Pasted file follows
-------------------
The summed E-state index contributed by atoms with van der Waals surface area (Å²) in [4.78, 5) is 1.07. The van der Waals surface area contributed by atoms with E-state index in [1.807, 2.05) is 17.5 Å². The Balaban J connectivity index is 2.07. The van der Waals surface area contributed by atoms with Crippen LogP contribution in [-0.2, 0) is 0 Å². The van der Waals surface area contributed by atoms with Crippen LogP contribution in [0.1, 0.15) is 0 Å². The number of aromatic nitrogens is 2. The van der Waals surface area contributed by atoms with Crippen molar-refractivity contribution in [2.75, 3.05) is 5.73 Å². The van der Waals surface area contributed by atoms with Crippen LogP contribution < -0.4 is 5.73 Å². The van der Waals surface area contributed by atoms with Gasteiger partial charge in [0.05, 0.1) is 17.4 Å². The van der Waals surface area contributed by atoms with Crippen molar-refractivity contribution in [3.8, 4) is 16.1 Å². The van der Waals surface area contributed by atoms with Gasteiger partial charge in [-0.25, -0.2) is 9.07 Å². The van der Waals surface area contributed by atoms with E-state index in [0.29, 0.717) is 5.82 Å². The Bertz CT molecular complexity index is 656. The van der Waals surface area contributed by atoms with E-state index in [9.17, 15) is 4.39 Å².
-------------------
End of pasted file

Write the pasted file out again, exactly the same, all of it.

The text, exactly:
The summed E-state index contributed by atoms with van der Waals surface area (Å²) in [4.78, 5) is 1.07. The van der Waals surface area contributed by atoms with E-state index in [1.807, 2.05) is 17.5 Å². The Balaban J connectivity index is 2.07. The van der Waals surface area contributed by atoms with Crippen LogP contribution in [-0.2, 0) is 0 Å². The van der Waals surface area contributed by atoms with Crippen LogP contribution in [0.1, 0.15) is 0 Å². The number of aromatic nitrogens is 2. The van der Waals surface area contributed by atoms with Crippen molar-refractivity contribution in [2.75, 3.05) is 5.73 Å². The van der Waals surface area contributed by atoms with Crippen LogP contribution < -0.4 is 5.73 Å². The van der Waals surface area contributed by atoms with Gasteiger partial charge in [0.05, 0.1) is 17.4 Å². The van der Waals surface area contributed by atoms with Crippen molar-refractivity contribution in [3.8, 4) is 16.1 Å². The van der Waals surface area contributed by atoms with Gasteiger partial charge in [-0.25, -0.2) is 9.07 Å². The van der Waals surface area contributed by atoms with E-state index in [0.29, 0.717) is 5.82 Å². The Bertz CT molecular complexity index is 656. The van der Waals surface area contributed by atoms with E-state index in [9.17, 15) is 4.39 Å².